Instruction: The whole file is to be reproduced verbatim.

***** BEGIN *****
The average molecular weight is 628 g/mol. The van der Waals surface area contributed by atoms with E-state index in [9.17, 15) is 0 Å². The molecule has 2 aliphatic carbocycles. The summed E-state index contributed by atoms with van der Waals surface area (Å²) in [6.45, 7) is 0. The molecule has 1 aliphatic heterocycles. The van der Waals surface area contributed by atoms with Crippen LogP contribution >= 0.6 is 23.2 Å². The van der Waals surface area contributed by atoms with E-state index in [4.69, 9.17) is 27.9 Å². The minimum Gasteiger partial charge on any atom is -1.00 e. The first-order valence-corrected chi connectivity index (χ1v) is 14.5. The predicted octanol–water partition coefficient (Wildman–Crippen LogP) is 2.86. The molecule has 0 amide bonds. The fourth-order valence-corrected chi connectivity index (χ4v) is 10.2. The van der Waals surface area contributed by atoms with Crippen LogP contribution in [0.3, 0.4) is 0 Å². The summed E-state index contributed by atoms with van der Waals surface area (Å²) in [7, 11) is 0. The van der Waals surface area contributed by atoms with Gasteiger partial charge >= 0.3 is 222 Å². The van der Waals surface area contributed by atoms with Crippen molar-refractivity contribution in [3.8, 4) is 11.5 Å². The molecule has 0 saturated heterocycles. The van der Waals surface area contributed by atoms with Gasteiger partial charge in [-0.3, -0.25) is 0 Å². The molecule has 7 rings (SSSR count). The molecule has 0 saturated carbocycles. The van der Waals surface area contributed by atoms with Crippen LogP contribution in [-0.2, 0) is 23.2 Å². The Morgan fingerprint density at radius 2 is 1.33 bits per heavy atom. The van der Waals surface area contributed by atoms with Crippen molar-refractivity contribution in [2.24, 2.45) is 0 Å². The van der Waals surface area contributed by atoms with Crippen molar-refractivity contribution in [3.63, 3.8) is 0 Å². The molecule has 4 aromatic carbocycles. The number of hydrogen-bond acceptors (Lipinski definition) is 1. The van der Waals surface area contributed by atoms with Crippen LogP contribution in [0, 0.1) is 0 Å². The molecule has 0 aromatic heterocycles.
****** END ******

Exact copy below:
The average molecular weight is 628 g/mol. The van der Waals surface area contributed by atoms with E-state index in [9.17, 15) is 0 Å². The molecule has 2 aliphatic carbocycles. The summed E-state index contributed by atoms with van der Waals surface area (Å²) in [6.45, 7) is 0. The molecule has 1 aliphatic heterocycles. The van der Waals surface area contributed by atoms with Crippen LogP contribution >= 0.6 is 23.2 Å². The van der Waals surface area contributed by atoms with E-state index in [4.69, 9.17) is 27.9 Å². The minimum Gasteiger partial charge on any atom is -1.00 e. The first-order valence-corrected chi connectivity index (χ1v) is 14.5. The predicted octanol–water partition coefficient (Wildman–Crippen LogP) is 2.86. The molecule has 0 amide bonds. The fourth-order valence-corrected chi connectivity index (χ4v) is 10.2. The van der Waals surface area contributed by atoms with Crippen LogP contribution in [0.3, 0.4) is 0 Å². The summed E-state index contributed by atoms with van der Waals surface area (Å²) in [7, 11) is 0. The van der Waals surface area contributed by atoms with Gasteiger partial charge >= 0.3 is 222 Å². The van der Waals surface area contributed by atoms with Crippen molar-refractivity contribution in [3.8, 4) is 11.5 Å². The molecule has 0 saturated heterocycles. The van der Waals surface area contributed by atoms with Gasteiger partial charge in [-0.3, -0.25) is 0 Å². The molecule has 7 rings (SSSR count). The molecule has 0 saturated carbocycles. The van der Waals surface area contributed by atoms with Crippen LogP contribution in [-0.2, 0) is 23.2 Å². The Morgan fingerprint density at radius 2 is 1.33 bits per heavy atom. The van der Waals surface area contributed by atoms with Crippen molar-refractivity contribution in [2.24, 2.45) is 0 Å². The van der Waals surface area contributed by atoms with Crippen molar-refractivity contribution in [3.63, 3.8) is 0 Å². The molecule has 4 aromatic carbocycles. The number of hydrogen-bond acceptors (Lipinski definition) is 1. The van der Waals surface area contributed by atoms with Crippen LogP contribution in [0, 0.1) is 0 Å². The molecule has 0 aromatic heterocycles.